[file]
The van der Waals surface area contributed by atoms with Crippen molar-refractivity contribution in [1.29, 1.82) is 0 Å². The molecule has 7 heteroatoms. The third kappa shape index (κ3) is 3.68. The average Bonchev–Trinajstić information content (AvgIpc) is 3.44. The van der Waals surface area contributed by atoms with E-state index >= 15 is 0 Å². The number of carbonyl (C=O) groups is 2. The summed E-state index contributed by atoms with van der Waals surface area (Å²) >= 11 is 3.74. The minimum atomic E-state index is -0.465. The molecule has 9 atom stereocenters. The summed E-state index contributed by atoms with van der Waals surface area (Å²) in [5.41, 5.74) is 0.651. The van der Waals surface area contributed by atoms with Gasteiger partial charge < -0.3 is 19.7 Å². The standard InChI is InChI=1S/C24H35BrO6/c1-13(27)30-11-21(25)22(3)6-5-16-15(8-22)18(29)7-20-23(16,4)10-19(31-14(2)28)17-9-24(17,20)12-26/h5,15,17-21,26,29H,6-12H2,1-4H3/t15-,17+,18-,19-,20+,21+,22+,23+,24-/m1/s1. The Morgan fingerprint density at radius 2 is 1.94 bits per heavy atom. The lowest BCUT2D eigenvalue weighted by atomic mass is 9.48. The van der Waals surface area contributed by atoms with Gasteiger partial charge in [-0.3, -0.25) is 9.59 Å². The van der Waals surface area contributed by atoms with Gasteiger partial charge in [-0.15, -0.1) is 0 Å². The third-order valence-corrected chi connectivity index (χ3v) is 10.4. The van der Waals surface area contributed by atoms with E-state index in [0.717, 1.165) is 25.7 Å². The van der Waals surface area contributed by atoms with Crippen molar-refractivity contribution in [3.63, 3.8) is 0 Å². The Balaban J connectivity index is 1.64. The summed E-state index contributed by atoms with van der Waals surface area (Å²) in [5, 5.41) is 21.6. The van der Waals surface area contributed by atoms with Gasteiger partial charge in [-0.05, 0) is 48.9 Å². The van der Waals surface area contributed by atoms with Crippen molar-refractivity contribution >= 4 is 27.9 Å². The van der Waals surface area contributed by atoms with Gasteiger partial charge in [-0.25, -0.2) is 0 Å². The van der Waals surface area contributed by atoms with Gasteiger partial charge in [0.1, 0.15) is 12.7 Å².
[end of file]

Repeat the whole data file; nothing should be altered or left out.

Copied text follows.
The van der Waals surface area contributed by atoms with Crippen molar-refractivity contribution in [1.29, 1.82) is 0 Å². The molecule has 7 heteroatoms. The third kappa shape index (κ3) is 3.68. The average Bonchev–Trinajstić information content (AvgIpc) is 3.44. The van der Waals surface area contributed by atoms with E-state index >= 15 is 0 Å². The number of carbonyl (C=O) groups is 2. The summed E-state index contributed by atoms with van der Waals surface area (Å²) >= 11 is 3.74. The minimum atomic E-state index is -0.465. The molecule has 9 atom stereocenters. The summed E-state index contributed by atoms with van der Waals surface area (Å²) in [5.41, 5.74) is 0.651. The van der Waals surface area contributed by atoms with Gasteiger partial charge < -0.3 is 19.7 Å². The standard InChI is InChI=1S/C24H35BrO6/c1-13(27)30-11-21(25)22(3)6-5-16-15(8-22)18(29)7-20-23(16,4)10-19(31-14(2)28)17-9-24(17,20)12-26/h5,15,17-21,26,29H,6-12H2,1-4H3/t15-,17+,18-,19-,20+,21+,22+,23+,24-/m1/s1. The Morgan fingerprint density at radius 2 is 1.94 bits per heavy atom. The lowest BCUT2D eigenvalue weighted by atomic mass is 9.48. The van der Waals surface area contributed by atoms with Gasteiger partial charge in [-0.3, -0.25) is 9.59 Å². The van der Waals surface area contributed by atoms with Gasteiger partial charge in [-0.15, -0.1) is 0 Å². The third-order valence-corrected chi connectivity index (χ3v) is 10.4. The van der Waals surface area contributed by atoms with E-state index in [0.717, 1.165) is 25.7 Å². The van der Waals surface area contributed by atoms with Crippen molar-refractivity contribution in [3.63, 3.8) is 0 Å². The Balaban J connectivity index is 1.64. The summed E-state index contributed by atoms with van der Waals surface area (Å²) in [5, 5.41) is 21.6. The van der Waals surface area contributed by atoms with Gasteiger partial charge in [-0.05, 0) is 48.9 Å². The van der Waals surface area contributed by atoms with Crippen molar-refractivity contribution >= 4 is 27.9 Å². The van der Waals surface area contributed by atoms with Gasteiger partial charge in [-0.25, -0.2) is 0 Å². The van der Waals surface area contributed by atoms with Gasteiger partial charge in [0.1, 0.15) is 12.7 Å².